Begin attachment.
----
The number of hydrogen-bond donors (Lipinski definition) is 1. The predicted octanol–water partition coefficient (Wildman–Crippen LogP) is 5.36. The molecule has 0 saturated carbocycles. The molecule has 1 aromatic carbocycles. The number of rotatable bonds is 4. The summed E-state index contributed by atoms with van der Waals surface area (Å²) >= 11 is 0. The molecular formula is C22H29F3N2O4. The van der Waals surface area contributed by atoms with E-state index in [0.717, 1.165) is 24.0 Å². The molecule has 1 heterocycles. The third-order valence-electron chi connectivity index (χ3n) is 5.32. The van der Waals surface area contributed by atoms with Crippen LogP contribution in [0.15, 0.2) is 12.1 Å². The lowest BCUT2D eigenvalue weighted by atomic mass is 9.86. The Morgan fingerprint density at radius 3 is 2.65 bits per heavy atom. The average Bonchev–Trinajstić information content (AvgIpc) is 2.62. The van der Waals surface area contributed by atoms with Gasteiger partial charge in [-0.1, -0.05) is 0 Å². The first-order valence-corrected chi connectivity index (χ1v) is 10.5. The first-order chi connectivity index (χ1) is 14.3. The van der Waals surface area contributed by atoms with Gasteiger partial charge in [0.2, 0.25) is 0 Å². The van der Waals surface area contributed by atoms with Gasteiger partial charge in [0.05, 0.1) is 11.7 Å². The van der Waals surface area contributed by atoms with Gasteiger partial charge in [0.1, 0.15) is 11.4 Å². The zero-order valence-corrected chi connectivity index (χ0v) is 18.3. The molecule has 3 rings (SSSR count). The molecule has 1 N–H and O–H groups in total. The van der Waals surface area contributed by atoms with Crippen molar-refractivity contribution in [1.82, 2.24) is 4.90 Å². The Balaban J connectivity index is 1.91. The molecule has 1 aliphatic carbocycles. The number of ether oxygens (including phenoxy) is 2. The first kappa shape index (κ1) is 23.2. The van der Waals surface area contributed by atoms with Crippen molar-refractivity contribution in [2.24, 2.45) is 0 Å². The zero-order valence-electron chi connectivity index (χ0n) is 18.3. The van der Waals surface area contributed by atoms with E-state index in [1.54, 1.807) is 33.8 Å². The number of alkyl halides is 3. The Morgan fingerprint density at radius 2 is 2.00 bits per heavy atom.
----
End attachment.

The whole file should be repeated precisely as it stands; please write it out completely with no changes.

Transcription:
The number of hydrogen-bond donors (Lipinski definition) is 1. The predicted octanol–water partition coefficient (Wildman–Crippen LogP) is 5.36. The molecule has 0 saturated carbocycles. The molecule has 1 aromatic carbocycles. The number of rotatable bonds is 4. The summed E-state index contributed by atoms with van der Waals surface area (Å²) >= 11 is 0. The molecular formula is C22H29F3N2O4. The van der Waals surface area contributed by atoms with E-state index in [0.717, 1.165) is 24.0 Å². The molecule has 1 heterocycles. The third-order valence-electron chi connectivity index (χ3n) is 5.32. The van der Waals surface area contributed by atoms with Crippen LogP contribution in [0.15, 0.2) is 12.1 Å². The lowest BCUT2D eigenvalue weighted by atomic mass is 9.86. The Morgan fingerprint density at radius 3 is 2.65 bits per heavy atom. The average Bonchev–Trinajstić information content (AvgIpc) is 2.62. The van der Waals surface area contributed by atoms with Gasteiger partial charge in [-0.1, -0.05) is 0 Å². The first-order valence-corrected chi connectivity index (χ1v) is 10.5. The first-order chi connectivity index (χ1) is 14.3. The van der Waals surface area contributed by atoms with Gasteiger partial charge in [0.2, 0.25) is 0 Å². The van der Waals surface area contributed by atoms with Gasteiger partial charge in [0.05, 0.1) is 11.7 Å². The van der Waals surface area contributed by atoms with Gasteiger partial charge in [0.1, 0.15) is 11.4 Å². The zero-order valence-corrected chi connectivity index (χ0v) is 18.3. The molecule has 3 rings (SSSR count). The molecule has 1 N–H and O–H groups in total. The van der Waals surface area contributed by atoms with Crippen molar-refractivity contribution in [1.82, 2.24) is 4.90 Å². The Balaban J connectivity index is 1.91. The molecule has 1 aliphatic carbocycles. The number of ether oxygens (including phenoxy) is 2. The first kappa shape index (κ1) is 23.2. The van der Waals surface area contributed by atoms with Crippen molar-refractivity contribution in [2.24, 2.45) is 0 Å². The zero-order valence-electron chi connectivity index (χ0n) is 18.3. The van der Waals surface area contributed by atoms with E-state index in [1.54, 1.807) is 33.8 Å². The number of alkyl halides is 3. The Morgan fingerprint density at radius 2 is 2.00 bits per heavy atom.